Gary L’Hommedieu puts things in stark figures, based on the Episcopal Church’s own figures:

The real story in the recent release of statistical data by TEC is in the demographic profile of the Church that heralds itself as the living symbol of a diverse society. On the same page amidst self-congratulatory rhapsodies about antiracism, advocacy and justice, TEC was naïve enough to publish a colourful pie-chart illustrating the demographics of inclusion: The Episcopal Church in 2009 TEC is 87.0% White/Non-Hispanic. In other words, if ever there was a bastion of Anglo-American culture, this is it — just like it always was. The remaining 13%, divided among five separate demographic categories of the population, gives meaning to the word “tokenism” in a modern society.

What does 87% signify, and compared to what? The only figure to compare it to as a measure of “diversity” would have to be the US Census. This gives us a demographic average with which to compare specific aggregates of American citizens, religious and otherwise, randomly distributed across the population. The national demographic profile is 65.6% White/Non-Hispanic. In other words the “inclusive Church” is less inclusive than the kingdom of this world in the area of race.

Probably few statistics (other than a breakdown of personal gross income relative to the population) puts the lie to the last forty years of the Episcopal Church’s attempt to remould itself as a progressive institution.  If you’re the WASP church par excellence (the waters being muddied by the Scots-Irish you pick up along the way) and you want to show how you’re really reaching out to other groups, the success of that effort will show up in your attendance.  In the case of the TEC, it isn’t.  In fact, TEC’s biggest challenge these days is to get anyone to show up.

Back in 2007 in my reply to Susan Russell, I outlined the difficulty TEC was going to have in getting members of the LGBT community to arrive on Sunday morning.  I rest my case.  If after forty years of “social justice” emphasis TEC can’t do better with racial diversity, how can it expect a better performance when it comes to sexual orientation?

Being a part of (and especially working for) a Pentecostal church has really driven home what it’s like to be in a really ethnically diverse body of believers.  Nothing shouts the fulfilment of the promise of Pentecost than this.  My biggest concern of late is that, given the general siege mentality we’re seeing in the sons and daughters of Albion these days, we’ll blow the advantage that God has given us, and that’s one reason why I took my leave from church employment last year.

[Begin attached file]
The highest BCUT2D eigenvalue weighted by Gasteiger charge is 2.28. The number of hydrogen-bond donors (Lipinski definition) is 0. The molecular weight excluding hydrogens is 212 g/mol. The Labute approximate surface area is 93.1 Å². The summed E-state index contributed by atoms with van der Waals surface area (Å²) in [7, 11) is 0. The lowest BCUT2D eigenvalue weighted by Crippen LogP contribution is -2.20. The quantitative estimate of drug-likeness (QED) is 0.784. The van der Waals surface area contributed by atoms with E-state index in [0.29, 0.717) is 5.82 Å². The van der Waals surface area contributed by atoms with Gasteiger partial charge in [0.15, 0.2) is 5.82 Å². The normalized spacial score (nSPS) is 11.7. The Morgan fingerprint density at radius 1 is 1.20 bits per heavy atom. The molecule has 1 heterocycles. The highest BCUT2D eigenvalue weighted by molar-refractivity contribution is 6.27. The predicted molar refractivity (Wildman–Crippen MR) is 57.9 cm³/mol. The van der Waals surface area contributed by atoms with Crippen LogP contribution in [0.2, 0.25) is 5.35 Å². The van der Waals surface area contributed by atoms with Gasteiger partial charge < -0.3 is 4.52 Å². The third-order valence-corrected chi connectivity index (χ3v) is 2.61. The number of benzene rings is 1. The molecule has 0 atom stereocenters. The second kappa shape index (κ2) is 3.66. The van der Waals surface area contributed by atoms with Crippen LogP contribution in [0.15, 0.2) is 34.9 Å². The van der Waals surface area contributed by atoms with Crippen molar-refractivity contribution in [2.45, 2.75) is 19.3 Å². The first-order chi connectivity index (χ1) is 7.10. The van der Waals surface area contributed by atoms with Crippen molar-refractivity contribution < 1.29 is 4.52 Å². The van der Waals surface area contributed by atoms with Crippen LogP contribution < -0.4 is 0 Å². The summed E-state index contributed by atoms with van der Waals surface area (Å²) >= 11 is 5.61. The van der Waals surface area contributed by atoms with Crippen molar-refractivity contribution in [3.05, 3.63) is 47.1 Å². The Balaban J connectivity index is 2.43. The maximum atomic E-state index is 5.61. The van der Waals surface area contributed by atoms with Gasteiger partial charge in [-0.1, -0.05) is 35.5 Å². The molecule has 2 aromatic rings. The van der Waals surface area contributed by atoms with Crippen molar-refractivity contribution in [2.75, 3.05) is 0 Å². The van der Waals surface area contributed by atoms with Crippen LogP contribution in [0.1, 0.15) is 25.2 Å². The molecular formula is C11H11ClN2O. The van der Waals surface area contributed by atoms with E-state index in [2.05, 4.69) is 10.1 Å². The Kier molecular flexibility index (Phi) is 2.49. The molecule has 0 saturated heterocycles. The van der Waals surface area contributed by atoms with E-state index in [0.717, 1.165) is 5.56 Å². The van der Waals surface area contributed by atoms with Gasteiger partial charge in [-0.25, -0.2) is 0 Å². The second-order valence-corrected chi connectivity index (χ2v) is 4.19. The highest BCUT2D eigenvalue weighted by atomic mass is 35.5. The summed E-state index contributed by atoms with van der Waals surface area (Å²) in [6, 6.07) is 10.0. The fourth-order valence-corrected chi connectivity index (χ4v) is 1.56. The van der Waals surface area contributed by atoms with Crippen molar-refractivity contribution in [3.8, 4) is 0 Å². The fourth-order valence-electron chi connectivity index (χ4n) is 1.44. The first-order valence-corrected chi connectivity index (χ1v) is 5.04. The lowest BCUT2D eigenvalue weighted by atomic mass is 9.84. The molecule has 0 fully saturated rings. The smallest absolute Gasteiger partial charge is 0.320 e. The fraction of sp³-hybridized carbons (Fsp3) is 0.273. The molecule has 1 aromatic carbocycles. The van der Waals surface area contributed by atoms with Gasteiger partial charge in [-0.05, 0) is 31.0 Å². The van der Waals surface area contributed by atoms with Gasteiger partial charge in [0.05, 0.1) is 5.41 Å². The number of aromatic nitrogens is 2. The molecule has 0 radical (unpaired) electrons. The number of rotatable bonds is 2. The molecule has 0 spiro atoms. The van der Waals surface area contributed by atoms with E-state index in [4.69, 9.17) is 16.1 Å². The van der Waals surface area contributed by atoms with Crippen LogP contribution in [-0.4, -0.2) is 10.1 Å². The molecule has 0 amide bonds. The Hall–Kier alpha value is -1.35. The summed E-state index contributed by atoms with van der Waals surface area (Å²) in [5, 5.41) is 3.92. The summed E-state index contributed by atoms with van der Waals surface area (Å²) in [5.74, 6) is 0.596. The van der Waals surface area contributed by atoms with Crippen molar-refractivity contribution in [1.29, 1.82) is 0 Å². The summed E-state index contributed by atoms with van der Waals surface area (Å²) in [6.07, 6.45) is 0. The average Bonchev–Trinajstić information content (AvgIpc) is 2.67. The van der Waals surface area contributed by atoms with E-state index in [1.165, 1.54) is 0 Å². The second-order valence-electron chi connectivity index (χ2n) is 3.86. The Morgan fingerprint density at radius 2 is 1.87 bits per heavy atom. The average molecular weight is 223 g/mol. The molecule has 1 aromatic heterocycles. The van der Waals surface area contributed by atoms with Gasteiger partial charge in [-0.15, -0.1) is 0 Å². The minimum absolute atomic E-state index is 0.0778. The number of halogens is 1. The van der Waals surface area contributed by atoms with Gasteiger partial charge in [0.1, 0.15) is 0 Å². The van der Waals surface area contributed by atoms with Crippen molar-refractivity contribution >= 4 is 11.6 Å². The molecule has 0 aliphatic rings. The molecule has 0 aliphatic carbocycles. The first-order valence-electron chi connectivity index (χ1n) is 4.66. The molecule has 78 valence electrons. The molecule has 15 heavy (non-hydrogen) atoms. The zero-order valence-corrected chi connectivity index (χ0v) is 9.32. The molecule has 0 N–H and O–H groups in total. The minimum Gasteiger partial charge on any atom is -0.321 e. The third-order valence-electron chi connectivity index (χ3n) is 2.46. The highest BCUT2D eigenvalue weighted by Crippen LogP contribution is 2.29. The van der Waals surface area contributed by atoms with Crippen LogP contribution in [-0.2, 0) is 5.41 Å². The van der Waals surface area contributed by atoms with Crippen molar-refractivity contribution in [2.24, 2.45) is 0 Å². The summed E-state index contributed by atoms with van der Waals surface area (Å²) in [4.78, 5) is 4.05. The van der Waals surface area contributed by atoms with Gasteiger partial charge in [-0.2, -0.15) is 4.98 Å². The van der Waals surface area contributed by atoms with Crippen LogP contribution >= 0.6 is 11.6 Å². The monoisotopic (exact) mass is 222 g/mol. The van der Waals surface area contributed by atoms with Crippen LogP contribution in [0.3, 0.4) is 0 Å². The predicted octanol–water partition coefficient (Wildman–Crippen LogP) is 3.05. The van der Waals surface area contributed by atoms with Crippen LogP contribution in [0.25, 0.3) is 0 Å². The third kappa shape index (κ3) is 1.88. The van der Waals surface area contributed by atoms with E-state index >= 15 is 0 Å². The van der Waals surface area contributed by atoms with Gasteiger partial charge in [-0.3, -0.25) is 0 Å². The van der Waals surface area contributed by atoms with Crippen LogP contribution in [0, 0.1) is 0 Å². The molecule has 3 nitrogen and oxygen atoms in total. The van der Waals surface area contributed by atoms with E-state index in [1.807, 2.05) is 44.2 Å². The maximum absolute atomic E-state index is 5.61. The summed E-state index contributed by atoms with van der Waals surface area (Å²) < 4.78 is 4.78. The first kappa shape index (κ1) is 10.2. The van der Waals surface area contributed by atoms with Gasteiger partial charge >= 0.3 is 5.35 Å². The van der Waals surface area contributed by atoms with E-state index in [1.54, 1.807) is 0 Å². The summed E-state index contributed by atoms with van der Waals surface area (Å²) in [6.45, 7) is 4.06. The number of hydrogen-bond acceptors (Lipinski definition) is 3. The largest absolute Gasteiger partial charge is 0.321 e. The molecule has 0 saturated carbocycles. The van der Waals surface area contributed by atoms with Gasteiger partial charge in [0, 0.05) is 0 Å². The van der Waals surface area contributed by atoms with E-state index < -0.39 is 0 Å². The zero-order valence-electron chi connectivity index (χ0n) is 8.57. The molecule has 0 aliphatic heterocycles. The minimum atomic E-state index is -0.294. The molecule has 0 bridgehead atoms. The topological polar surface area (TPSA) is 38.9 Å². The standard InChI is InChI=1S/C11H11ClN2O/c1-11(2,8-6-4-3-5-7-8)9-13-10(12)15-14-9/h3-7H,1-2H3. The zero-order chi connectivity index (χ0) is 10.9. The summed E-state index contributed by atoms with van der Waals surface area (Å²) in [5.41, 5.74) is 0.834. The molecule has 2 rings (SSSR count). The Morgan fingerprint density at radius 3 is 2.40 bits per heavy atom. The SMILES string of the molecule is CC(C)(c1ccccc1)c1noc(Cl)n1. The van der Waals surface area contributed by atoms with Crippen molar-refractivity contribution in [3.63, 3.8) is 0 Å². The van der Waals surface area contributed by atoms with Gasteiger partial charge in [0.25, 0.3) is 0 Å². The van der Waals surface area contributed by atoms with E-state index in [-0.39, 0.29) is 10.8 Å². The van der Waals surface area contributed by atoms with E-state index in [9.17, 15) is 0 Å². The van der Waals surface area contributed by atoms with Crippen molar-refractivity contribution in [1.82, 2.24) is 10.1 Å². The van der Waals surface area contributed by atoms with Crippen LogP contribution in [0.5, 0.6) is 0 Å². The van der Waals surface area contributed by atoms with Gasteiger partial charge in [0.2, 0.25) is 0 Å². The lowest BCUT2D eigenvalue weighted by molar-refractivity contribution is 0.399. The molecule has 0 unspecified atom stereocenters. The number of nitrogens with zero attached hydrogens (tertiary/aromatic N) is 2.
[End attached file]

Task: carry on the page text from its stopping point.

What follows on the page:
Bill Atwood: 3:25 A.M.

Bill Atwood
3:25 A.M. (Dovetail DOVE 35) 1976

It’s hard to conceive of a mellower production than this, with Bill Atwood’s smooth vocals and the excellent backing instrumentation from John Pantry’s production (Cloud’s backup vocals add the mix.) This is a favourite of mine, and it’s too bad that the follow up from the UK wasn’t up to it. One thing the UK did follow up on: his description of the USSR…

Atwood is today a Bishop in the Anglican Church in North America.

As Ken Scott, the “Archivist” would say, throw another log on the fire…

The song “I Will Build You A City” is used in this video slideshow:

The songs (for individual download:)

  1. He Called Me A Rock
  2. 3:25 AM
  3. Colours
  4. I Will Build You A City
  5. Pentecost
  6. Sitting At The Table
  7. He Will Answer You
  8. Lonely Man
  9. Lonely And All Alone
  10. Father I Hear Music
  11. USSR

For more music click here

Month of Sundays: Foundations

In fulfilment of the charge which God had entrusted to me, I laid the foundation like a skilful master-builder; but another man is now building upon it. Let every one take care how he builds; For no man can lay any other foundation than the one already laid-Jesus Christ. (1 Corinthians 3:10-11)

In 2004-5, the Gulf Coast of the U.S. was battered by a series of storms whose names have passed into American history: Ivan, Rita, and the worst of all, Katrina. Images of Mississippi coastal towns reduced to rubble and a flooded New Orleans, never to return to its former state, are etched in our memories.

In Louisiana and Texas, much of the economy is centred on the oil industry. Offshore are hundreds of platforms, producing the oil and gas which literally fuel our economy. All of them were evacuated during the storms, and some of them were damaged or destroyed. After the storms had passed all of them were inspected to make sure that they were intact, or to recommend repair or removal if they weren’t.

One amazing fact came out of these inspections: none of them had failed due to a failure of the foundation! Some of the platforms were designed in the 1960’s, when there was no experience to back up many of the designs. Foundation failure would have been the worst disaster, since the whole platform would have been overturned, risking losing the blow-out preventers that prevent massive oil spills from uncapped wells.

A building, bridge or other structure is only as good as the foundation it’s placed on. That’s the way it is with a life, too. If a life is based on the pleasures and impulses of the moment, it won’t last through the storms that come our way.

Jesus Christ is the only foundation that will last because he is God. He was there before we were and he will be there when we arrive at our eternity. What foundation will you choose to build your life on?